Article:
Dearly beloved, we are gathered here to pay our last respects to the departed, formally known as The Curse of Martell's.
Like so many legends, its origin is shrouded in mystery. While we are absolutely sure of where it began, precisely when is unclear. How, and why, are, for the most part, irrelevant.
This much is known for certain. In 1973, my grandparents moved from Nutley in North Jersey to Brick, on the cultural if not exact geographic border between North Jersey (or Central Jersey, if you prefer) and South Jersey. (Brick was named not for any structure, but for an early settler named Brick. Now, as in 1973, the Township of Brick, or Brick Township, is often incorrectly referred to as Brick Town or Bricktown.)
The following summer, 1974, my parents and grandparents began taking me to the nearest Jersey Shore town, Point Pleasant Beach. We've been going ever since.
One of the mainstays of the Point Pleasant Boardwalk is a restaurant called Martell's Sea Breeze. It's an institution. In late summer 1962, Frankie Valli & the Four Seasons were the house vocal group there when their first hit, "Sherry," reached Number 1.
The place remains famous for its live music. Virtually every band that's ever played anywhere at the Jersey Shore has played there, although by the time I was old enough to go, Bruce Springsteen & the E Street Band were already famous; if Bruce has dropped by during my old-enough-to-buy-booze years, I'm not aware of it. I once saw a kid barely old enough to drink play piano and sing Billy Joel's "Piano Man," unaccompanied, and he was fantastic. And, while this wasn't "live music," I remember they once had a mechanical gorilla that sang "Sixteen Tons." First time I ever heard that Tennessee Ernie Ford classic, or Tennessee Ernie's voice at all, was out of that mechanical gorilla.
The place is also known for its Tiki Bar. In fact, its website is www.tikibar.com. And their Shrimp Bar is fantastic.
Now, I don't know when I, or any member of my family, first ate at Martell's. What I do know is that there was never an occasion, that I can remember, that the Yankees were playing while I was so much as inside the door, and they ended up winning.
And I'm not talking about 0-1. Or even 0-5. It was like 0-25, or 0-30. As in, as Fran Drescher might put it, "It begins with an N and ends with an A: Nev-a!"
When I walked into Martell's, even the 1998 Yankees could look like the 1962 Mets.
It never failed. Never, ever.
This included 3 Interleague games against the Mets. This included at least 4 games that I can remember against the Red Sox. This included one of each started by Jose Contreras. Even when watching Contreras pitch for the Chicago White Sox in the 2005 World Series (his only ring thus far), I couldn't help but think of how he ran out of gas while I was at Martell's.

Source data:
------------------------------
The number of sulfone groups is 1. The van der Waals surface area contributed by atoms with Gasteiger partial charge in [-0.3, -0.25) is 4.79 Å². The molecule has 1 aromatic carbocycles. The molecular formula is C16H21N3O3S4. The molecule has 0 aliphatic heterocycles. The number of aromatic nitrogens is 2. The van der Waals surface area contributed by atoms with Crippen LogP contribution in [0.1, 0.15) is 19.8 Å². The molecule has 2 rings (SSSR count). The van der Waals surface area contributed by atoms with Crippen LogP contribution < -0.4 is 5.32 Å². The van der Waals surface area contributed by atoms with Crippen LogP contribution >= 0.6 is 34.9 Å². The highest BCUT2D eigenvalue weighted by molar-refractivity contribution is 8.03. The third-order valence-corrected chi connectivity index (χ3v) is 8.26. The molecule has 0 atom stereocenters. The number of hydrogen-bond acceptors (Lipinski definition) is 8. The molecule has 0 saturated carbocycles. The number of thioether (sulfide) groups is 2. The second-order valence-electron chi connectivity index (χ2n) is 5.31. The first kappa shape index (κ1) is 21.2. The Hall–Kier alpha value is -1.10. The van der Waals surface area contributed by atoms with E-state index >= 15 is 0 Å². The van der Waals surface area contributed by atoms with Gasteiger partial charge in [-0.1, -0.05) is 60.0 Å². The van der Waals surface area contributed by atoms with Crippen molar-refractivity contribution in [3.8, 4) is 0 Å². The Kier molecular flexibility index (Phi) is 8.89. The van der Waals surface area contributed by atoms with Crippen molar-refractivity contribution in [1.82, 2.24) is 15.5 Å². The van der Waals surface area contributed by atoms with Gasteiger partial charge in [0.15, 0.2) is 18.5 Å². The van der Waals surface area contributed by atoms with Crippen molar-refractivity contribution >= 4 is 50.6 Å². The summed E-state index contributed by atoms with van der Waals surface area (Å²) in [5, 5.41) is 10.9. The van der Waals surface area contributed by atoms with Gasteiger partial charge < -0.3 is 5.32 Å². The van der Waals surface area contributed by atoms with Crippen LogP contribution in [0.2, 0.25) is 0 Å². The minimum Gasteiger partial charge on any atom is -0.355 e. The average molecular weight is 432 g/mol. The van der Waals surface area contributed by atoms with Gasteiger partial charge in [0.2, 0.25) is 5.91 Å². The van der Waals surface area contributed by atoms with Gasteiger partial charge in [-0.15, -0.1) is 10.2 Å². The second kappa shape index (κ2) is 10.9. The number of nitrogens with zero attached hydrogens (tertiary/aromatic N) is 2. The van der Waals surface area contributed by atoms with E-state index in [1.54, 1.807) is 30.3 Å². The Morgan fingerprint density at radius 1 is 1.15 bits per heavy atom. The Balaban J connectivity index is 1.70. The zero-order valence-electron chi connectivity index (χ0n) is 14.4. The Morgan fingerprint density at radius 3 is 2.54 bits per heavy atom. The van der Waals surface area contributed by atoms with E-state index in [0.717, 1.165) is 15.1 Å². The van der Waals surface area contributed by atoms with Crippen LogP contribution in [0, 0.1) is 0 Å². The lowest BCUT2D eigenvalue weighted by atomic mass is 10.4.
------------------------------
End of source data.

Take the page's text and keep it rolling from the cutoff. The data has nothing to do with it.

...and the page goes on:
Nothing seemed to work. Eating there but not drinking. Drinking there but not eating. Looking back and forth between the TV screens, Yankees and Mets. Looking back and forth between the TV screens, Yankees and Phillies. (The Point Pleasant Boardwalk is 66 miles from Times Square, and 76 miles from City Hall in Philadelphia, and even in the pre-cable era has always gotten both city's TV stations.) Switching entrees. Switching appetizers. Switching brands of beer. Ordering dessert, and not. Just going in to look at the TV, and then walking out. Staying long enough to see them take the lead, figuring they had it in the bag, and then leaving. Nothing worked! The Yankees ALWAYS lost when I was there!
As you may have guessed, that really pissed me off. So I came up with the name "The Curse of Martell's." I've mentioned it in this blog a few times before. It got to the point where I couldn't go in unless I knew a Yankee game was not in progress. And you know what? It didn't make a difference: If I went in during the afternoon, and the Yankee game was at night, starting after I was already on the train heading back home, tough luck, they still lost.
It was a serious case of "EXPLAIN THIS BULLSHIT!" But no explanation ever came.
Well, last night, coming off a spectacular victory against the Red Sox, to move within half a game of first place, the Yankees started a 3-game home series against the Toronto Blue Jays. Yes, those Pesky Blue Jays. Have I ever mentioned that I don't like them?
The Yankees fell behind 2-0 in the 1st inning, but Brett Gardner hit his 6th home run of the season to tie it in the bottom of the 3rd. In the bottom of the 5th, Robinson Cano singled home Derek Jeter, and that was it for the scoring.
WP: Ivan Nova (15-4) -- his 11th straight winning decision, and the 12th straight game he's started that the Yankees have won. American League Rookie of the Year, anyone? SV: Mariano Rivera (37) -- the 596th of his career. Just 4 more 600, 5 to tie Trevor Hoffman's all-time record, 6 to break it. Barring a freakish turn of events, what once looked (due to the Yankees' not hitting early in the season and Mo's age) like a slight chance is now almost certain: He will break the record before this season is out. LP: Brandon Morrow (9-10).